Condoms are the most well-known form of contraception
Male and female condoms are the simplest and most accessible birth control method. Why do sexual partners choose condoms for contraception?
First, they are the only ones capable of protecting people against sexually transmitted diseases (STD), including:
In addition, female and male condoms:
The vast majority of adults used condoms at least once in their life.
As a rule, male condoms are used to protect against unwanted pregnancy and/or venereal diseases. However, many people do not even suspect that they can find condoms not just for men, but for women, as well.
How do they work?
Condoms for men and condoms for women work the same. They create a mechanical barrier that prevents sperm from entering the vagina. Male and female condoms work the same way, yet with a different effectiveness level.
*According to the National Health Service (England)
High reliability of condoms is guaranteed only when these are used properly. Information on how to properly use a condom is available in the instructions that you can find in the package.
What are they made of?
When choosing the most acceptable birth control method, bear in mind that:
If sex partners require additional lubrication for a normal sexual intercourse, they should keep in mind that:
Preventing pregnancy and STD requires using just one condom, either male or the female one. When using two condoms simultaneously, they both can tear and will not protect against sexually transmitted diseases and unwanted pregnancy.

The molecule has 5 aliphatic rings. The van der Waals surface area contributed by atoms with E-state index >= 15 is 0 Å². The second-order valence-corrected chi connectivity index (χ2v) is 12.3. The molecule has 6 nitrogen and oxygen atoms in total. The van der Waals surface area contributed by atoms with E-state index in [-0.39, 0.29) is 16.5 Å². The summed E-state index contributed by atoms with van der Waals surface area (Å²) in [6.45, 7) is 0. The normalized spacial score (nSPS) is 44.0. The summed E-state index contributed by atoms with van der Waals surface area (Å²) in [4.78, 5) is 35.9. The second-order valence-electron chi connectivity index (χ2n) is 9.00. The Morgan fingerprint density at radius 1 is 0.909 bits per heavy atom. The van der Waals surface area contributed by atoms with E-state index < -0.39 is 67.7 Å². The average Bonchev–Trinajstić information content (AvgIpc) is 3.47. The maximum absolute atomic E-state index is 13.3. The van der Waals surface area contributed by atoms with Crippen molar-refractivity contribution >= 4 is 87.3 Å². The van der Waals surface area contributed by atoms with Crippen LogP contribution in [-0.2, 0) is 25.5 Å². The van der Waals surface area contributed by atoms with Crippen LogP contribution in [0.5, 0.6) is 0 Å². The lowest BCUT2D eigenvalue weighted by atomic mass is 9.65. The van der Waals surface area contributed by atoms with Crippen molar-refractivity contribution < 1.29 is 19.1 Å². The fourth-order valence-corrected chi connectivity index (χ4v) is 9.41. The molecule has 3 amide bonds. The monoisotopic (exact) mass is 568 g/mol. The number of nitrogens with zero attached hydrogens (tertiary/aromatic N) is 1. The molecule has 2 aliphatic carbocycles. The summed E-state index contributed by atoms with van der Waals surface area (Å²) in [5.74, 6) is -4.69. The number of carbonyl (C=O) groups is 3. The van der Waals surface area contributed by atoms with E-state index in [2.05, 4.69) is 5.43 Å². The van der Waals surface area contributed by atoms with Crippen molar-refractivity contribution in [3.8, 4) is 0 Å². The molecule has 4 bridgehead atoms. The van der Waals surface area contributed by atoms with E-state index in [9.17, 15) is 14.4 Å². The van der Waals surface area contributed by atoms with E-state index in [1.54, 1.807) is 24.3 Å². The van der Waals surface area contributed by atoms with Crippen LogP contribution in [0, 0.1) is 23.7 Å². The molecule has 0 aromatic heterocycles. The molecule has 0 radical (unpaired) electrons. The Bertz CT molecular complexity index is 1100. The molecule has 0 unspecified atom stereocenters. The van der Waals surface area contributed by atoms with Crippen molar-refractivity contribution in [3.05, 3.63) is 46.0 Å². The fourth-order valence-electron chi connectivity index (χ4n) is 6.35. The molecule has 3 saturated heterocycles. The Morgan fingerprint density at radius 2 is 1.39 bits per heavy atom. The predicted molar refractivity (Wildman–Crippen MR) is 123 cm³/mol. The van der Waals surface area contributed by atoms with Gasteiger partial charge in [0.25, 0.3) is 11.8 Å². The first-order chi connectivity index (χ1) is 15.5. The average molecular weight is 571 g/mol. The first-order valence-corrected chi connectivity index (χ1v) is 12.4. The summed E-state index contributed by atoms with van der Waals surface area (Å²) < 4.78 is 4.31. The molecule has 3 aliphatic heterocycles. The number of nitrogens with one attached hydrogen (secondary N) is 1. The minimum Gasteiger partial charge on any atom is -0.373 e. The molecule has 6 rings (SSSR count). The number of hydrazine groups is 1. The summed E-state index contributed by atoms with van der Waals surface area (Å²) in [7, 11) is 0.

If condom torn/slipped, and sperm entered the vagina, avoid vaginal douching. Vaginal douche increases the risk of infecting and increases the chances of getting pregnant.
- After an unprotected vaginal sex, woman should urinate to remove sperm from the urethra, and use an emergency contraception method if necessary.
- If a woman or a man assumes that they have signs of infection after an unprotected sex, they should inform their doctor about it.
With the proper use of condoms, sexual partners can be sure that they are protected against sexually transmitted diseases (STD) and get a high degree of protection from unwanted pregnancies.
The reliability of condoms is significantly inferior to the reliability of hormonal contraception methods. Therefore, despite the huge popularity of condoms , they are usually treated as an auxiliary birth control method, used together with pills, implants, patches, shots or rings.